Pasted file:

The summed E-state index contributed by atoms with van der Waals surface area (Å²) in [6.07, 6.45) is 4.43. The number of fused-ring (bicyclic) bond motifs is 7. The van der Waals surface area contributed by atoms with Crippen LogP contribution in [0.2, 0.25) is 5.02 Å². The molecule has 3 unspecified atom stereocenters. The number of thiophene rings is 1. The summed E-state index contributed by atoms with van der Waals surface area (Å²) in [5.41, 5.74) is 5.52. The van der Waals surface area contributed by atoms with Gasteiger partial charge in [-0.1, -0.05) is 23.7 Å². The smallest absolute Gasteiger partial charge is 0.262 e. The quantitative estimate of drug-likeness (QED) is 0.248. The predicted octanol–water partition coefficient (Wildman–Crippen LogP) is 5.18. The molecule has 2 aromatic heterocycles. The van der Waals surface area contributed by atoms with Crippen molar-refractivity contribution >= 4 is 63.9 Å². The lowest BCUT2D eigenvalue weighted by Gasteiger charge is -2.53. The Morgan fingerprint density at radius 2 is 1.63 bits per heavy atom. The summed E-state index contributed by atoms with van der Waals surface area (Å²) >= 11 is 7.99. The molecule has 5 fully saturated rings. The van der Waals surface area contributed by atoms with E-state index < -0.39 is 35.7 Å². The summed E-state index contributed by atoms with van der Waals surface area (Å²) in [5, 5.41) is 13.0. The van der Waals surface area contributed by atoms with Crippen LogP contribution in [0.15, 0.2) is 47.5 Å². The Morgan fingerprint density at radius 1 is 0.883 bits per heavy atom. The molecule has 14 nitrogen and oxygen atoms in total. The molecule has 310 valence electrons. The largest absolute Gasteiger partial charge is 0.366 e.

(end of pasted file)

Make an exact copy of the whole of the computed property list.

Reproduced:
The summed E-state index contributed by atoms with van der Waals surface area (Å²) in [6.07, 6.45) is 4.43. The number of fused-ring (bicyclic) bond motifs is 7. The van der Waals surface area contributed by atoms with Crippen LogP contribution in [0.2, 0.25) is 5.02 Å². The molecule has 3 unspecified atom stereocenters. The number of thiophene rings is 1. The summed E-state index contributed by atoms with van der Waals surface area (Å²) in [5.41, 5.74) is 5.52. The van der Waals surface area contributed by atoms with Gasteiger partial charge in [-0.1, -0.05) is 23.7 Å². The smallest absolute Gasteiger partial charge is 0.262 e. The quantitative estimate of drug-likeness (QED) is 0.248. The predicted octanol–water partition coefficient (Wildman–Crippen LogP) is 5.18. The molecule has 2 aromatic heterocycles. The van der Waals surface area contributed by atoms with Crippen molar-refractivity contribution >= 4 is 63.9 Å². The lowest BCUT2D eigenvalue weighted by Gasteiger charge is -2.53. The Morgan fingerprint density at radius 2 is 1.63 bits per heavy atom. The summed E-state index contributed by atoms with van der Waals surface area (Å²) >= 11 is 7.99. The molecule has 5 fully saturated rings. The van der Waals surface area contributed by atoms with E-state index < -0.39 is 35.7 Å². The summed E-state index contributed by atoms with van der Waals surface area (Å²) in [5, 5.41) is 13.0. The van der Waals surface area contributed by atoms with Crippen LogP contribution in [0.15, 0.2) is 47.5 Å². The Morgan fingerprint density at radius 1 is 0.883 bits per heavy atom. The molecule has 14 nitrogen and oxygen atoms in total. The molecule has 310 valence electrons. The largest absolute Gasteiger partial charge is 0.366 e.